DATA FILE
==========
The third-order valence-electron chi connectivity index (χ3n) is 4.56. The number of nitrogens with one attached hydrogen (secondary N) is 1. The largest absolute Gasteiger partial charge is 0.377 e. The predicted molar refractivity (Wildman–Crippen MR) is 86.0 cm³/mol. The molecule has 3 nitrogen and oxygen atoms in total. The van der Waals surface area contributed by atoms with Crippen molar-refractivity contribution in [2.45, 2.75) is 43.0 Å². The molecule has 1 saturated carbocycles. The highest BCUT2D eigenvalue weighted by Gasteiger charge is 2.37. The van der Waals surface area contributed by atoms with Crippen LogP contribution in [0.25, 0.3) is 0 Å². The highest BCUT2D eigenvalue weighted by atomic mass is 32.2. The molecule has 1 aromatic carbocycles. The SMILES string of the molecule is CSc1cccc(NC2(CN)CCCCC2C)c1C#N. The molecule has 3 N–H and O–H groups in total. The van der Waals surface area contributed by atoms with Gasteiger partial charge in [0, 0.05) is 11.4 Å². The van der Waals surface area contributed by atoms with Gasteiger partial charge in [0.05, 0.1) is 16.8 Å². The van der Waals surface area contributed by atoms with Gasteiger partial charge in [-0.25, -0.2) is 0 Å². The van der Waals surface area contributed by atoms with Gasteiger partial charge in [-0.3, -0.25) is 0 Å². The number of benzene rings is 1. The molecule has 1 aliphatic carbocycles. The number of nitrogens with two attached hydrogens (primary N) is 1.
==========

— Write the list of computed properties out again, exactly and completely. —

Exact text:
The third-order valence-electron chi connectivity index (χ3n) is 4.56. The number of nitrogens with one attached hydrogen (secondary N) is 1. The largest absolute Gasteiger partial charge is 0.377 e. The predicted molar refractivity (Wildman–Crippen MR) is 86.0 cm³/mol. The molecule has 3 nitrogen and oxygen atoms in total. The van der Waals surface area contributed by atoms with Crippen molar-refractivity contribution in [2.45, 2.75) is 43.0 Å². The molecule has 1 saturated carbocycles. The highest BCUT2D eigenvalue weighted by Gasteiger charge is 2.37. The van der Waals surface area contributed by atoms with Crippen LogP contribution in [0.25, 0.3) is 0 Å². The highest BCUT2D eigenvalue weighted by atomic mass is 32.2. The molecule has 1 aromatic carbocycles. The SMILES string of the molecule is CSc1cccc(NC2(CN)CCCCC2C)c1C#N. The molecule has 3 N–H and O–H groups in total. The van der Waals surface area contributed by atoms with Gasteiger partial charge in [0, 0.05) is 11.4 Å². The van der Waals surface area contributed by atoms with Gasteiger partial charge in [0.05, 0.1) is 16.8 Å². The van der Waals surface area contributed by atoms with Gasteiger partial charge in [-0.25, -0.2) is 0 Å². The van der Waals surface area contributed by atoms with Gasteiger partial charge in [-0.3, -0.25) is 0 Å². The number of benzene rings is 1. The molecule has 1 aliphatic carbocycles. The number of nitrogens with two attached hydrogens (primary N) is 1.